The Department of Primary Industries and Regional Development (DPIRD) has developed new regulations for the control of aerial application of agricultural chemical products.
The new Biosecurity and Agriculture Management (Aerial Application) Regulations 2018 are under the Biosecurity and Agriculture Management Act 2007 and relate to the aerial application of agricultural chemicals.
The old Aerial Spraying Control Act 1966 and the Aerial Spraying Control Regulations 1971 have been repealed.
Key outcomes include:
- awareness of the need to use chemicals safely and responsibly for both piloted and remotely piloted aircraft
- users are competent in the aerial application of agricultural chemicals and can demonstrate competency through training
- national training competencies or equivalent reflect the required management of agricultural chemical risk.
Outline of the new regulations
The central provision is a regulation providing that a person must not apply an agricultural chemical product from an aircraft unless they have the qualifications prescribed by the regulations or an approved equivalent.
The qualification required for both piloted and remotely piloted aircraft is the Aerial Application Association of Australia, Spraysafe Agricultural Pilot Course; or equivalent. There are also transitional arrangements that provide 3 years for currently authorised pilots to update their qualifications, if required.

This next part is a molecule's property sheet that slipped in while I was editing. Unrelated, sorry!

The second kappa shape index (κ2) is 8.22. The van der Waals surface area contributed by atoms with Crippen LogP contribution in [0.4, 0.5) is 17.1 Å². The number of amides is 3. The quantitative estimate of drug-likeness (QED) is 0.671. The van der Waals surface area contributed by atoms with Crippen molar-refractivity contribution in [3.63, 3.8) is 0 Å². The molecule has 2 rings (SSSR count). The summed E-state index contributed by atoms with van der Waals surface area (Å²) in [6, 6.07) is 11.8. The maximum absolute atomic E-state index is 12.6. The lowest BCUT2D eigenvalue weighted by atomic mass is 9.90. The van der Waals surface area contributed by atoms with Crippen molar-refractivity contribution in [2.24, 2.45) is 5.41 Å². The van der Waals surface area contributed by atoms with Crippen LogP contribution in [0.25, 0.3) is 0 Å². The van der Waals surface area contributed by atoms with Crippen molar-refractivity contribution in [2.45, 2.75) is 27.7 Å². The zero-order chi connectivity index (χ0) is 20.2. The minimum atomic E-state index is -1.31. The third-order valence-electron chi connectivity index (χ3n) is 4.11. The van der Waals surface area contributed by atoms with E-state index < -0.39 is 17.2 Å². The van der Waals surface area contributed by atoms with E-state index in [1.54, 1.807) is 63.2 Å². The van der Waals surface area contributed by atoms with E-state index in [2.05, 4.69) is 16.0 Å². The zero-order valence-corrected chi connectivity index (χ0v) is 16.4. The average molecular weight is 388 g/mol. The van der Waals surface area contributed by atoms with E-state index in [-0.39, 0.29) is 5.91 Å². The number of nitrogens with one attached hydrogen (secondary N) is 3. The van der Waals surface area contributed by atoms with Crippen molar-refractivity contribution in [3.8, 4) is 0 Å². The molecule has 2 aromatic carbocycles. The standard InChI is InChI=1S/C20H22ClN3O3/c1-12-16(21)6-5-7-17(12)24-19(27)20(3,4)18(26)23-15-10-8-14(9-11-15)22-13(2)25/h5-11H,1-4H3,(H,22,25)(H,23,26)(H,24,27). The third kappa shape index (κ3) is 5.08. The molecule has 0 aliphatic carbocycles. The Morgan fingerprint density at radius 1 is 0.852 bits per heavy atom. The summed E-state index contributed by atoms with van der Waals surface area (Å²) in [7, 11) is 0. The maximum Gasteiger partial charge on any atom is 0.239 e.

An exception to the requirement for the Spraysafe Agricultural Pilot qualification will be for a land owner, who owns a remotely piloted aircraft (up to 150kg) and only operates it over their own land. In this case, the remote pilot will require the following units of competency:
There is a provision for the Director General to exempt from the requirements of the regulations a person applying a specified agricultural chemical product or type of agricultural chemical product (for example registered 1080 meat baits).
The following records are to be kept of each application of agricultural chemical product. These are to be kept for 3 years and to be available for inspection if requested by an inspector:
- the date and time the product was applied
- the name and address of the person who applied the product
- the name and address of the owner or occupier of the land to which the product was applied
- the total area of the land on which the product was applied
- the location of the land
- the estimated velocity and the direction of the wind at the time of the application
- the name of the product that was applied
- the quantity and concentration of the agricultural chemicals applied per hectare
- the application equipment used
- the type of crops on which the product was applied.
The application records are to be made not more than 48 hours after use and can be in written or electronic form.
Reductions in red tape
The new regulations streamline requirements and reduce red tape by removing the old requirements for:
- annual licencing
- compulsory insurance
- sending copies of all application records to the department and
- removal of references to hazardous areas.
It is also noted that operators, pilots and remote pilots must meet the requirements of the Civil Aviation Safety Authority, who regulate Australian aviation safety.